Loplop in a Red City by Kenneth Pobo
Circling Rivers, circlingrivers.com
Ekphrasis. It’s one of those arcane poetry terms that sounds foreboding, like onomatopoeia, caesura, and the catalectic line–terms that could double as medical disorders or the pharmaceuticals meant to treat them. Ekphrasis is a simple concept, once you get past the cryptic name. It comes from two Greek words: “ek” for “out” and “φράσις” for “speak”. It literally means to speak out vividly on a subject (person, place, thing, or experience), and for the Greeks it was a sort of rhetorical exercise in description. The ekphrastic poem in our day has acquired a more focused meaning: a poetic description of a work of art, not so much literal description as a poem inspired by the artwork. The best ekphrastic poems engage in an interactive and stimulating dance with the object. They emphasize, not merely the look but the object’s essence, or, they can focus on what the object inspires inside the writer. One thinks of Rilke’s “Archaic Torso of Apollo,” for instance. The poem’s aim is not really trying to describe faithfully the look of the headless, armless, legless statue (although it does describe it in an evocative way). Rilke is more interested in personifying it, investing it with visionary power and illuminating its impact on the observer: “there is no part that does not see you / you must change your life.” Often a good ekphrastic poem does a double service for the reader. It sheds light on the artwork in a new way (the poet acting as creative visionary) and it touches, knocks, and opens up new semantic possibilities that were only tangential to the art, if they were ever there at all. It’s a bit like jazz improvisation. You take an old standard, unpack its chord chart and riff on it, creating something new and unforeseen in the original.
Ken Pobo’s latest poetry collection is a splashy, 90 page deep dive into the world of ekphrasis. His subjects are primarily late 19th through 20th century paintings: Symbolist, Post-impressionist, Expressionist, and Modernist works, and I think Pobo has felt the influence of the modernists in the style his writing takes on here. He’s long been a master of the short line free verse personal poem; in this collection, he’s let the paintings charge his work with experimental verve and at times, a surreal edginess. The poems are exuberant, filled with daring imaginative leaps. It’s a modernistic side of his work that has always been there, perhaps, but here he’s allowed it to come out and play with abandon. Sometimes he will leap directly from the painter’s work to confessional mode, as in the first lines from “Odilon Redon’s World”:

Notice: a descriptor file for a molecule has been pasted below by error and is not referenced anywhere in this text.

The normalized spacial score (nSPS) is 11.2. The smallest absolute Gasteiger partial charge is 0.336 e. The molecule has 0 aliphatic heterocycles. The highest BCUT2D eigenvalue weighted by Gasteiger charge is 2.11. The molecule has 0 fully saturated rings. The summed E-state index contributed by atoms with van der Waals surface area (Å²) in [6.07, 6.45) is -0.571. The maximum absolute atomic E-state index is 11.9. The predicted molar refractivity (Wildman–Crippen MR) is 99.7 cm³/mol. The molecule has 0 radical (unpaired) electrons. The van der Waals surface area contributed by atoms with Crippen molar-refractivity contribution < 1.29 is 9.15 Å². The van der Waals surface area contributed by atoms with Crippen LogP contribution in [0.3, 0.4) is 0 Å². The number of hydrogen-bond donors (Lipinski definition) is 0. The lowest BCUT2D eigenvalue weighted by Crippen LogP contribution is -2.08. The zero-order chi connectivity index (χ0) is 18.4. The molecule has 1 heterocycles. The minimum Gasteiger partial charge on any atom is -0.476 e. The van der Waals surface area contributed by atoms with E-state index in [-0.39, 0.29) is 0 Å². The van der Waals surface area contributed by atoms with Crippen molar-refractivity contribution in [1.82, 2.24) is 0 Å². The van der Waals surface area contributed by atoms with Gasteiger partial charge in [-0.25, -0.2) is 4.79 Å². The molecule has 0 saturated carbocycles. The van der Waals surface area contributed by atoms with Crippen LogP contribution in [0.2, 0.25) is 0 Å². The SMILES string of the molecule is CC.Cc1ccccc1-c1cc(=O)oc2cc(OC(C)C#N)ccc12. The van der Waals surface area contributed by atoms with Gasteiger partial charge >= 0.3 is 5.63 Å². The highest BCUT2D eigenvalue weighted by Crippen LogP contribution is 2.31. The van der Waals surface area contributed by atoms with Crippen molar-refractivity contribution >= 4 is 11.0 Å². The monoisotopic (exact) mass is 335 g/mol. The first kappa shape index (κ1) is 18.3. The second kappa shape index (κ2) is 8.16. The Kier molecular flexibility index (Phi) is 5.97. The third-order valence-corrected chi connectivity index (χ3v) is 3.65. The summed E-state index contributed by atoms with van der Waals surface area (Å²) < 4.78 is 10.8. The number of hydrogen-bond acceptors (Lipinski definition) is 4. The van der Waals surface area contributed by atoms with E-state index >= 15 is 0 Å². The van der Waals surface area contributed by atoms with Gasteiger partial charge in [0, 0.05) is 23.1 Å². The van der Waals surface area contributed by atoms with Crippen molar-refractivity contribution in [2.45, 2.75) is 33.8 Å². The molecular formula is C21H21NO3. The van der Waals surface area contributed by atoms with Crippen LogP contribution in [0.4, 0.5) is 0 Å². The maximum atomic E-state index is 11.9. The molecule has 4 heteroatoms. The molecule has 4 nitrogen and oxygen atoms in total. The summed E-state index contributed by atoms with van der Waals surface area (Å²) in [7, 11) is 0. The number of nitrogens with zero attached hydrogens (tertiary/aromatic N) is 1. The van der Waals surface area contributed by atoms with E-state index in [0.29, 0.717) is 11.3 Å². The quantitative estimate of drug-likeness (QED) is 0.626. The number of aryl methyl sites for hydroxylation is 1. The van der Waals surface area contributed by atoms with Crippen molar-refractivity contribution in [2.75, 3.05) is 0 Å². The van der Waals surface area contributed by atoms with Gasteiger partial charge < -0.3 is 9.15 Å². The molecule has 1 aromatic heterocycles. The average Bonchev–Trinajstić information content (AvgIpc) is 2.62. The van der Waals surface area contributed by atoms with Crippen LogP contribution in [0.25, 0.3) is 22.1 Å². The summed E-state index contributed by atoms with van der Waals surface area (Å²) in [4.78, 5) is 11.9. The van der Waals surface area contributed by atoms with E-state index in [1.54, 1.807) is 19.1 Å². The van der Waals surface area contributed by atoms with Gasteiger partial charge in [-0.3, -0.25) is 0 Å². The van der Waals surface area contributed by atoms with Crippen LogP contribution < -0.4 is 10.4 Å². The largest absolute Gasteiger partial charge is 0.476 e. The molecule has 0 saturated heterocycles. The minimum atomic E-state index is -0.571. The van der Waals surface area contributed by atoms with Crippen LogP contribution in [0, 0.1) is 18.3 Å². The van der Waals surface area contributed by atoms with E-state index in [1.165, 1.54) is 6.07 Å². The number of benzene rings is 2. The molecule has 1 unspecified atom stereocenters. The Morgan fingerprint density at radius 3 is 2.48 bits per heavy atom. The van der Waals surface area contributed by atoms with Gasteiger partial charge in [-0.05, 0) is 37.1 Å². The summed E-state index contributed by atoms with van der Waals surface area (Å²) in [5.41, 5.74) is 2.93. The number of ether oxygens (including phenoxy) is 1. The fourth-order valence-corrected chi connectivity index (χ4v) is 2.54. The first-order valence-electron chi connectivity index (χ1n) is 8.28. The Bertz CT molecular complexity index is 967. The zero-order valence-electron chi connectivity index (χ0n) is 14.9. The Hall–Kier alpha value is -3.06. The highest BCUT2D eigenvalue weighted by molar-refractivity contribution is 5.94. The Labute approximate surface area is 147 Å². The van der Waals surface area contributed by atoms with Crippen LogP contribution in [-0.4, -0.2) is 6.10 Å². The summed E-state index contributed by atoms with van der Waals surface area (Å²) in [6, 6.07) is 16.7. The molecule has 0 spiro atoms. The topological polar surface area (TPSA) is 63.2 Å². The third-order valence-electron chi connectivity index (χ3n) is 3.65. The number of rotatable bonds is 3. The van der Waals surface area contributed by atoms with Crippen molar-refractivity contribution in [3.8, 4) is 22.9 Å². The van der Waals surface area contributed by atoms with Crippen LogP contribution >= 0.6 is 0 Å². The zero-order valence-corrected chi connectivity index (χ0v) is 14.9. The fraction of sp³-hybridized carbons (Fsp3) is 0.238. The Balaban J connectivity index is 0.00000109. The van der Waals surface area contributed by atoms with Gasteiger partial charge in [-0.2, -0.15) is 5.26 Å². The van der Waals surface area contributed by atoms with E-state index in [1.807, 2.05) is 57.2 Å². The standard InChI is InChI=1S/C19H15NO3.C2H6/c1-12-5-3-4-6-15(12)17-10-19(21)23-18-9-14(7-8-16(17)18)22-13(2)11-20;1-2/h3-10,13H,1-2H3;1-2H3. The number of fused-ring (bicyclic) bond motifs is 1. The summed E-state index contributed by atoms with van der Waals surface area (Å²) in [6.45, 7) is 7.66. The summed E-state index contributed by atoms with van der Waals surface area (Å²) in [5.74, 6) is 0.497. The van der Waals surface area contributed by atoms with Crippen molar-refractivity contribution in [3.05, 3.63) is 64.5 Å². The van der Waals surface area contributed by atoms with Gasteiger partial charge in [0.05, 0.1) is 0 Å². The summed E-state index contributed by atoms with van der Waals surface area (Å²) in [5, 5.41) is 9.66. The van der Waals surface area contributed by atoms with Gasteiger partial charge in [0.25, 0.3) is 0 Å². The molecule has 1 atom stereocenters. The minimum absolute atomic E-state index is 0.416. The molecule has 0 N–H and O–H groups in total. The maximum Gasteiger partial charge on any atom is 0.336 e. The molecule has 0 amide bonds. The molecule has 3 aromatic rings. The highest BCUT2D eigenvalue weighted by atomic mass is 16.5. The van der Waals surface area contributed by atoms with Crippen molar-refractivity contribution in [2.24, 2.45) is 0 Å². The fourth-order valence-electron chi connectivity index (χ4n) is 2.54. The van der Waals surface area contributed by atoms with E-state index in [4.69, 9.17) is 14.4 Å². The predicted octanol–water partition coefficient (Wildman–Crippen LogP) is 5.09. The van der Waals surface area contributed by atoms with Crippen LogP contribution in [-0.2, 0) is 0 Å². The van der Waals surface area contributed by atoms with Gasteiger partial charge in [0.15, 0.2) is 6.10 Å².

I stank at geometry–why
learn what makes
a triangle a triangle? My teacher said,
“It will make you logical.”
Not logical, I flunked.
In fact, I’m a failure
except I know a good
zinnia when I see one.
That’s not a small thing!
It’s not until halfway through the poem that Redon makes an appearance, his work offering an associative analogue and validation of the poem’s sentiment.
A lot of the time Pobo picks an oblique jumping off point, coming in from an unexpected angle, following a path of intuition until he collides with the artist’s work, and there the sparks fly. Sometimes, the engagement with the work is more immediate, as in “Mystery and Melancholy of a Street” on a painting by de Chirico:
For decades I’ve been the little girl
rolling her hoop down a strange street,
a shadow creeping up. I have a name
for it, Death. Maybe it will overlook me
Many of the poems are about Pobo finding a pathway into the painting in order to identify with the painter’s vision. He sees himself in its figures then hauls the painting’s subject matter into his personal world. Some are more anchored in the subject, as in “The Third of May” after the painting by Goya, which empathically enters into the subject position of the condemned man standing before the firing squad. Others are cast in the mold of surrealist romps that blend identification with dream image and intuition. The poems are capable of revelry and revelation, and moving from poem to poem, you never know what you’re going to get next. It’s a playful, upredictable course, and like modernism, the going is not always easy or obvious. But it is in the jump cuts and curious juxtapositions where the work gets most interesting. My favorites here, it’s probably no surprise, are the poems where I am familiar with the artwork he’s writing about, and it’s fascinating to witness how this poet sees and is impacted by those works.
It is a mark of artistic success when an ekphrastic poem makes you want to see the artwork for yourself. These poems will lead you to the search engines looking for his original sources. This is how Ken Pobo sees art, and you can’t help but wonder, will I see the same things he sees? Yes and no. His is an intense, personal vision. But what he does make you realize is that when you look at art, you CAN and SHOULD see for yourself. Loplop in a Red City is a testament to the power of art’s
ability to inspire.
– J. Esch